Leverage Path based Pipeline Triggers

Given the following file tree structure (with example multi-region production scenario)…

├── dev/
├── prod-northeurope/
├── prod-westeurope/
└── staging/

and given the following pipeline triggers…

# azure-pipelines/production.yaml
    - main
    - 'environments/prod-northeurope/*'
    - 'environments/prod-westeurope/*'

I could then create pipelines that only run against production environments IF

  • a commit is pushed to the main branch
  • a change is made to configuration files inside prod-northeurope and prod-westeurope subfolders.

Work in Progress Changes

In this scenario, I can actively make changes to the Terraform modules code in the modules/ folder, but automated deployments using the triggers below will not run against production until the changes are made to the environments/prod… folders.

To better illustrate the various triggers, let’s map the corresponding deployments into a table.

Pipeline Branch Path Deployment Target
ci.yaml * * -
cd.yaml dev modules/* DEV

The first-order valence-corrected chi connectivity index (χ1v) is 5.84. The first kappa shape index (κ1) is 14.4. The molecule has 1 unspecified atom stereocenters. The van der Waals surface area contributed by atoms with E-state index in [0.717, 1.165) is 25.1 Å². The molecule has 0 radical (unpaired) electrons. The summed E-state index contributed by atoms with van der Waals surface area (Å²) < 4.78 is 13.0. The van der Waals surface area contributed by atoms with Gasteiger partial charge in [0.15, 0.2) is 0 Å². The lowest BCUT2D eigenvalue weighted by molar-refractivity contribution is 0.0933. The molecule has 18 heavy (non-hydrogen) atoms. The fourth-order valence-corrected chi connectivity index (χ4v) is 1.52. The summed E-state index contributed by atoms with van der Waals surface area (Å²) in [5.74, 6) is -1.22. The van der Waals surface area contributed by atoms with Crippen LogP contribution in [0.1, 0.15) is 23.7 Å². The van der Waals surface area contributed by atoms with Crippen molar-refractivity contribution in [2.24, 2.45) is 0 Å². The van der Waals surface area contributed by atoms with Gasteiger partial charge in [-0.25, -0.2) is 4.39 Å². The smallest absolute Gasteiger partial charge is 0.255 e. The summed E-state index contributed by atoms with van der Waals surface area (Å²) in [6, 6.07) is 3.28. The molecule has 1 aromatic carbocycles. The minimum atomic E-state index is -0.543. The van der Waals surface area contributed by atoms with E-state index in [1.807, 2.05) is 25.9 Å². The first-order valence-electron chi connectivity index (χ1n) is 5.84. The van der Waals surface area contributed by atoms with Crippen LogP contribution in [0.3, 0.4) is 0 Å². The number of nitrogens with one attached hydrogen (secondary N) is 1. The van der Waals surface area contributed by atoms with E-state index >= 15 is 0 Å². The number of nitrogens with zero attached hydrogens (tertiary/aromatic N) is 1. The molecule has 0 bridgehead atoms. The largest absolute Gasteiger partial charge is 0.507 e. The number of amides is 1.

cd.yaml dev environments/dev/* DEV
cd.yaml main modules/* Staging
cd.yaml main environments/staging/* Staging
cd-production.yaml main environments/prod-northeurope/* Production (North Europe)
cd-production.yaml main environments/prod-westeurope/* Production (West Europe)

Leverage Resource Tagging and IaC Versioning

Sometimes changes may be under the hood improvements, e.g. refactoring the infrastructure as code. But you should still deploy to production to confirm that the infrastructure does not change. You can test this without changing the infrastructure by using tags. See this Azure documentation for example common tagging patterns. Resource tagging is a generic concept also offered by other cloud providers.

Using tags is straight-forward and a general good practice. Just as I tag my resources env:staging, I could also tag them iac-version:1.28 and bump the versions according to your schema. I prefer semantic versioning.

Infrastructure as Code Rollbacks

Rollbacks are a part of real life cloud engineering. And they ARE scary. But over time and with experience, it is straight-forward to rollback configuration changes with confidence.

Dev and Staging Rollbacks

Non-production rollbacks are expected to be messy because they are not versioned.

Personally, I generally only track these by the git branch heads. So if I need to undo a change, I need to change the code. Because I don’t like waiting minutes for CI builds, I tend to apply Terraform changes locally and check in the code after I have the result I want. So when the pipeline runs against a remote backend, it won’t find any configuration changes and not execute terraform apply.